Sunday, 25 Mar, 2007 Technology

Japanese Scientists Work on a Flexible Battery


A new type of battery invented in Japan, in the University of Waseda. This is a flexible rechargeable battery, based on polymers. The development of this type of battery was conditioned by the permanently developing industry of portable devices, which become smaller and smaller each year.

Researches on this device have been conducted for several years, but the scientists, working on this battery are Drs. Hiroyuki Nishide, Hiroaki Konishi and Takeo Suga, all of them from the Waseda University, are considered to improve the technology. Their development is based on a redox-active polymer film, which is about 400 nanometers thick. The charge carriers of this battery are the Nitroxide radical groups. Due to a high radical density these thin batteries have a high level of charging and discharging.

According to Dr. Nishide the high charge and discharge capacity of their development is one of many advantages it has over other organic materials, as the power of the organic materials is limited to the amount of charge they get. Dr. Nishide also mentioned that it took only one minute to charge a pfilm polymer battery and that it's life cycle could be over 1000 charges.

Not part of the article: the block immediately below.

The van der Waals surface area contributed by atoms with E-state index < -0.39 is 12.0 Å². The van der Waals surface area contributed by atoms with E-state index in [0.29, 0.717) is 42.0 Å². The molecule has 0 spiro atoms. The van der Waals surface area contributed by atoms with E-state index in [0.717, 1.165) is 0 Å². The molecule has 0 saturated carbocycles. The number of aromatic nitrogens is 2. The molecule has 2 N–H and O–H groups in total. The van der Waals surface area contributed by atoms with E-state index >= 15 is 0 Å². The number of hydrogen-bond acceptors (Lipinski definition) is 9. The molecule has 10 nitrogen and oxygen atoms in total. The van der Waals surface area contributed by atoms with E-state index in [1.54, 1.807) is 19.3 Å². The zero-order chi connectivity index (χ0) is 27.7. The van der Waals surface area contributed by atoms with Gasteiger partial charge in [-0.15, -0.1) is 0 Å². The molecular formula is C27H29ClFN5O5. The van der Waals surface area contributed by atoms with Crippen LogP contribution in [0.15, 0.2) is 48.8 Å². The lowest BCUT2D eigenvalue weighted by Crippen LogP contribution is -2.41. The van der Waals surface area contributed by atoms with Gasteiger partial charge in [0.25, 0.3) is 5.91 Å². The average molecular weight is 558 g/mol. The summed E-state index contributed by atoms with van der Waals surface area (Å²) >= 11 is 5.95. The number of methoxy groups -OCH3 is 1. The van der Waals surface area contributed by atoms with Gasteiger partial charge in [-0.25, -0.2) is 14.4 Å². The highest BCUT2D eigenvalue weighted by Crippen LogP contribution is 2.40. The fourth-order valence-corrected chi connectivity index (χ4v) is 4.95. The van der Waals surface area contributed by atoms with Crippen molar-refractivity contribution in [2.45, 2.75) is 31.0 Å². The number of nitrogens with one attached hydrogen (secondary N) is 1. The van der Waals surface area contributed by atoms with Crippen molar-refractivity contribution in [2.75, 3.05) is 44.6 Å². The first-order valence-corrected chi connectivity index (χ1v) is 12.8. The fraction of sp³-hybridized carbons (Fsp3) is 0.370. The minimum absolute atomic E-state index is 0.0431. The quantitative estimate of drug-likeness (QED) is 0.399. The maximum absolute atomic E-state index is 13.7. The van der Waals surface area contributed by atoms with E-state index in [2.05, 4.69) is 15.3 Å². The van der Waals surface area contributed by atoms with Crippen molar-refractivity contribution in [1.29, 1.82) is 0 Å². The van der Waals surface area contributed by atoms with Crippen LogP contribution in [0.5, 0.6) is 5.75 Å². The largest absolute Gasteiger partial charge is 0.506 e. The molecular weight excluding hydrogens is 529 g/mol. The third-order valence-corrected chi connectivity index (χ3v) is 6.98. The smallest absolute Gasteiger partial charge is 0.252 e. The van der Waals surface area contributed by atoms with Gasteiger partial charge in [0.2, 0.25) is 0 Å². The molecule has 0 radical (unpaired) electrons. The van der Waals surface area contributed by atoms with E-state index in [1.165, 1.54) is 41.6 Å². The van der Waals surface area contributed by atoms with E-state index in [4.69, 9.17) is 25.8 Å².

However, there are also drawbacks in this development. For example some organic radical polymers are soluble in electrolyte solutions. This results in discharging the battery. The polymer, though, should be soluble, so that the spin-coating would be possible.

The Japanese scientistshave overcome this problem by photocrosslinking, though. This made the polymer more stable and stronger from the mechanical point of view.

Prof. Peter Skabara, from the University of Strathclyde, was impressed by the high stability of the material. The polymer-based production of the battery was also something Dr. Skabara mentioned, while describing this invention.

In his opinion this film battery will make all technologies based on organic devices will highly benefit from this film battery.

Among devices, which potentially could need a flexible battery Dr. Nishide mainly mentioned small memory cards with integrated circuit. He said that within the next three years such cards would benefit from using this invention.

Dr. Nishide added that in the future the battery could be also used in devices, requiring a higher power capability more than high-energy density, such as batteries in different electronic devices and/or in electric vehicles with motor drive assistance.

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